Millennial Studies: An Exercise in Keeping Fit

Millennial Studies: An Exercise in Keeping Fit
  • Opening Intro -

    In the 90s, university campuses were pits of heavy drinking, easy sex, lad and ladette culture, and the kind of intermittent studying reserved for people essentially on free grants.

    You could throw three sheets to the wind, emerge from university with a 2:2 and still find a decent job with a steady salary.

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But we’re not in the 90s anymore. In the present day, students are more likely to reach for a J2O than a WKD. Binge drinking amongst young adults in the UK has dropped markedly in the past decade. In a study from the Office for National Statistics, less than half of young people reported drinking anything in the past week, compared with two-thirds of 45- to 64-year-olds.

Bolstering this newfound puritanism is a heightened awareness of health issues, an aversion to smoking and an active engagement in keeping fit. Many in the 90s’ generation are, however, suspicious of this new craze.

Changing attitudes

In her column for the Guardian, Zoe Williams writes, Health has got to them all, like a cult: they are also less likely to smoke, and the evidence of our own five senses gives us young people in hordes jogging, climbing, journeying eternally from one institution of wellness to another, serious-faced in Lycra, taking responsibility, counting footsteps, living the dream.

"They must look at previous generations, the lad and ladette (read beer) culture of the 90s, and wonder who on earth we thought we were."

The clash of generations is clear in that last quote. It’s like reading a granddad trying to figure out dubstep or a well-meaning uncle attempting to make head or tail of their niece’s Taylor Swift album.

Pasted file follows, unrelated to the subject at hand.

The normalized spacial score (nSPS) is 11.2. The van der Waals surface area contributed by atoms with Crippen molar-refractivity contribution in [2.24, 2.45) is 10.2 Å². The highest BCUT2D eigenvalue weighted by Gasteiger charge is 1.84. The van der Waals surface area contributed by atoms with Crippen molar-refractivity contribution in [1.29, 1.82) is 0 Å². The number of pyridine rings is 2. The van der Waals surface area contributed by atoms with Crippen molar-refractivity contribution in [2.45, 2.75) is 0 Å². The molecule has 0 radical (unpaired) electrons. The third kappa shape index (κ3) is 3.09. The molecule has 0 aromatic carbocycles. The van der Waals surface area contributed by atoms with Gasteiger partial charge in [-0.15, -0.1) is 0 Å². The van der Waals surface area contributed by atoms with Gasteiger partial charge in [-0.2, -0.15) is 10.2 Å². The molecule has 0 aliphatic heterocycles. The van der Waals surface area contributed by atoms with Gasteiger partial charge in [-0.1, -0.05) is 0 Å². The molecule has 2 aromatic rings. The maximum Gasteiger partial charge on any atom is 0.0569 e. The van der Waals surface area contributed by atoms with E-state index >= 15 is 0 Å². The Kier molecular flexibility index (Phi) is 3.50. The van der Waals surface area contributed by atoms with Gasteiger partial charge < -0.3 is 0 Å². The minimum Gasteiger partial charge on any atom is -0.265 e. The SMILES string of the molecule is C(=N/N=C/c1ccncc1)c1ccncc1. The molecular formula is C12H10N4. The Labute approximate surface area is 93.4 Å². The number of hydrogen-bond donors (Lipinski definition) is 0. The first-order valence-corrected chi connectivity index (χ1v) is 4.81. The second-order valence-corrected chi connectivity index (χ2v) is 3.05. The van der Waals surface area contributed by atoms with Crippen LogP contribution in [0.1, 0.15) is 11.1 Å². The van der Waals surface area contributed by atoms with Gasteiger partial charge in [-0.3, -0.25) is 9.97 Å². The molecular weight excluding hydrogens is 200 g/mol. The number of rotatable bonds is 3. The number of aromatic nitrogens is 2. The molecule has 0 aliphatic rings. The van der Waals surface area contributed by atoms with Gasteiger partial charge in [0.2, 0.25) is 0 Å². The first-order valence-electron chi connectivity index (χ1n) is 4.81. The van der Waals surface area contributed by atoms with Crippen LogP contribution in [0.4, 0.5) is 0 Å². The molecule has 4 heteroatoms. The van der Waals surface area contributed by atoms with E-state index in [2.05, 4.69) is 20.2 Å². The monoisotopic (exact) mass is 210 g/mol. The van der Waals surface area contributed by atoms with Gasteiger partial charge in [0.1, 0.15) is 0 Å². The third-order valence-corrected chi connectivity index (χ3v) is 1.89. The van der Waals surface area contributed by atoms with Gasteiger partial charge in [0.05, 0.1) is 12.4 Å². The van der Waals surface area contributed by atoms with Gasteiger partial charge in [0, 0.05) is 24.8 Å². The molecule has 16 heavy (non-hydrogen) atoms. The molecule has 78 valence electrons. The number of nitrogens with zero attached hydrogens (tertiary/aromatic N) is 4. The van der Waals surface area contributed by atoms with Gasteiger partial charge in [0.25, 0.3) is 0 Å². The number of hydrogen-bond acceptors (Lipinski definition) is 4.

The new crazes

But you’d be hard-pushed to seriously find someone quite so suspicious of a few extra jogging sessions from the new generation. Although the cuts in levels of drinking are partly driven by socioeconomic circumstances and lower quality of life, the millennial generation also enjoys a more proactive studying regime, making the most out of their formative years.

Many are even buttressing the raised cost of studying by taking part in personal training courses, allowing them to finance their degree by putting their passion for fitness to good use.

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A course for fitness

These courses have turned an increasing number of the population into fitness fanatics who get paid for their passion, providing them with information on nutrition, calisthenics, differing body types and much more.

Turning this passion for working out into a part-time job has given plenty of students a much-needed extra income. So if you’re a member of the fighting fit generation, hop on the personal training bandwagon to fund your studies.

Paying for College reference:

Private Student Loan Module

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Categories: Personal Advice